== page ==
Legalization of shipping documents is generally not required as a condition of entry of goods into the United Arab Emirates (UAE).  However, if you are ever required to provide such documents there are charges for this service. 




Importers are only allowed to import commercial shipments which adhere to the terms of their trade license as issued by the local government authority.  Only firms with the appropriate trade license can engage in commercial importations.  The UAE's Commercial Agencies Law requires that foreign principals distribute their products in the UAE only through exclusive commercial agents that are either UAE nationals or companies that are wholly owned by UAE nationals.  The foreign principal can appoint a single agent for the entire UAE or on a particular emirate or group of emirates.  All UAE commercial agents must be registered with the Ministry of Economy and Commerce.  It is important to note that once a commercial agent is chosen, agent/distributors have exclusive rights to distribute for the foreign principal and the agent can only be terminated either by mutual consent with that agent or fulfillment of the contract.  Since 1996, the UAE has not recognized new agency agreements in the food sector.  Personal shipments are generally exempt from this requirement.

The Drug Control Department of the UAE Ministry of Health has strict guidelines regarding the importation of blood derivatives and other biological substances.  A certificate indicating that the pharmaceutical formula has been registered with the UAE Ministry of Health is required.  A list of the shipment's contents outlining each kind of drug, it's components and the size of the packages, numbers and expiration dates should be listed.  Blood derivatives that are not registered with the Ministry should provide a registration certificate from the factory or the formula as well as a valid health certificate attesting that the country of origin is free from any infectious or epidemic diseases.  If a company does not want to get it's product tested by the drug control laboratory in the UAE, a health certificate issued by a GCC approved lab will suffice.  The UAE maintains the right to collect and test random samples to ensure the safety of the blood supply.  Any medicines found to be unfit, expired or not in compliance with UAE Ministry of Health regulations is subject to confiscation.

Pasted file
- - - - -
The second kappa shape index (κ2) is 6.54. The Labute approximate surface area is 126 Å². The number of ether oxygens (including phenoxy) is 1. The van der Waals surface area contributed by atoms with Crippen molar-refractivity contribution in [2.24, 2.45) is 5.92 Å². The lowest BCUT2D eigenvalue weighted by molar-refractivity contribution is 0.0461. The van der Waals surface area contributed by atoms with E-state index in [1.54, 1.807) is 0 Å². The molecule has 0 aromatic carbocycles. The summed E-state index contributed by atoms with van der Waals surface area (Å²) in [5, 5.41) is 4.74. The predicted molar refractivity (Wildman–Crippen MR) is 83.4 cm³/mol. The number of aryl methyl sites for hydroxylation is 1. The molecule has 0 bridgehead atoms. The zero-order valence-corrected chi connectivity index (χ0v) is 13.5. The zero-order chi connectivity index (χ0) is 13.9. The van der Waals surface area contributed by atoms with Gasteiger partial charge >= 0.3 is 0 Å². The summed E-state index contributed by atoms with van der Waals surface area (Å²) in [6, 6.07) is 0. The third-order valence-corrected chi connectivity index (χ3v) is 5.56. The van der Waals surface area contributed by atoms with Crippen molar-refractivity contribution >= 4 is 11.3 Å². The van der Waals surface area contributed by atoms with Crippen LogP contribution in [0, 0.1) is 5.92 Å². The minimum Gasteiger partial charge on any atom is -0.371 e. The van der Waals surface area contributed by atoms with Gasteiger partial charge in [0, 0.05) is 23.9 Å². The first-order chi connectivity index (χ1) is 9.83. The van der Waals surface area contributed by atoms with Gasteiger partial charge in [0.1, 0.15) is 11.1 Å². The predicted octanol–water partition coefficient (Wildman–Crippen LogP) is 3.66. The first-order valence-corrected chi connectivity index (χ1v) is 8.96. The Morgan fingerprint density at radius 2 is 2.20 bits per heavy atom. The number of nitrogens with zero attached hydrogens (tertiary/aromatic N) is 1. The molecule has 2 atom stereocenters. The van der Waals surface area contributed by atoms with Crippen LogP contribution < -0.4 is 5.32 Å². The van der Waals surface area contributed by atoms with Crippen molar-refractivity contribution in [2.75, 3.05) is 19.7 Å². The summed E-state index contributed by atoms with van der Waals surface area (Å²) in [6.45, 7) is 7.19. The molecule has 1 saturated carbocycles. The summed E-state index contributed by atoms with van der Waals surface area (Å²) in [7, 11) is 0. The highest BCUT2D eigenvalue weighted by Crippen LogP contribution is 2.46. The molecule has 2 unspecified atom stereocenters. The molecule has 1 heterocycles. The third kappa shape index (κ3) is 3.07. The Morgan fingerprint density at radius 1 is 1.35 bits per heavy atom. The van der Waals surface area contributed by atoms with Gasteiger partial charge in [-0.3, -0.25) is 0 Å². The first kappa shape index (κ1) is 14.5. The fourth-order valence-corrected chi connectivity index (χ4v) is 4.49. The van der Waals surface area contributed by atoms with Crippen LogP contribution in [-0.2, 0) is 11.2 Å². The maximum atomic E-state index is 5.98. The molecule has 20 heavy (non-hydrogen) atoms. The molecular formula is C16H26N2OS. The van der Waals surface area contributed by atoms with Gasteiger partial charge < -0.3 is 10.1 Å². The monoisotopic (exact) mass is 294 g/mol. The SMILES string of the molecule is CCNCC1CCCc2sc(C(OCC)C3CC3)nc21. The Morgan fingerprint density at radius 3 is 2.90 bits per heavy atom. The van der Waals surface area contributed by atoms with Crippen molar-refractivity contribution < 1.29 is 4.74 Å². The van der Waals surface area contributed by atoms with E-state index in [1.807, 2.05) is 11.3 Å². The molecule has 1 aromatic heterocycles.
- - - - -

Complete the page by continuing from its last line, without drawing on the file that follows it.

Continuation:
The UAE has made increases in the area of intellectual property protections.  New laws passed in 2002 offer increased levels of protection.  The UAE is a party to the Paris Convention for the Protection of Industrial Property, the World Intellectual Property Organization (WIPO) and World Trade Organization (WTO).  The UAE has a agreement with U.S. pharmaceutical companies that provides a de facto patent protection for a number of U.S. patent-protected medicines.  According to 2002 industry estimates, the rate of software piracy in the UAE is the lowest in the Middle East.  The UAE has been recognized as the regional leader in fighting computer software piracy.

The UAE's new Trademark Law states that the UAE will follow the International Classification System and that one trademark can be registered in a number of classes.  The new law provides that the trademark holder will enjoy exclusive rights to the use of the trademark as registered and prevent others from using an identical or similar enough mark if it will cause confusion among consumers.

The UAE published its Patent Law in November 2002.  The law provides for national treatment for property owners from other WTO members, complete patent protection and intellectual property rights with both civil and criminal policies and procedures.  In October 2003, the Ministry of Health issued a circular providing protection for pharmaceutical products equal to the patent term of the pharmaceutical product in the country of origin.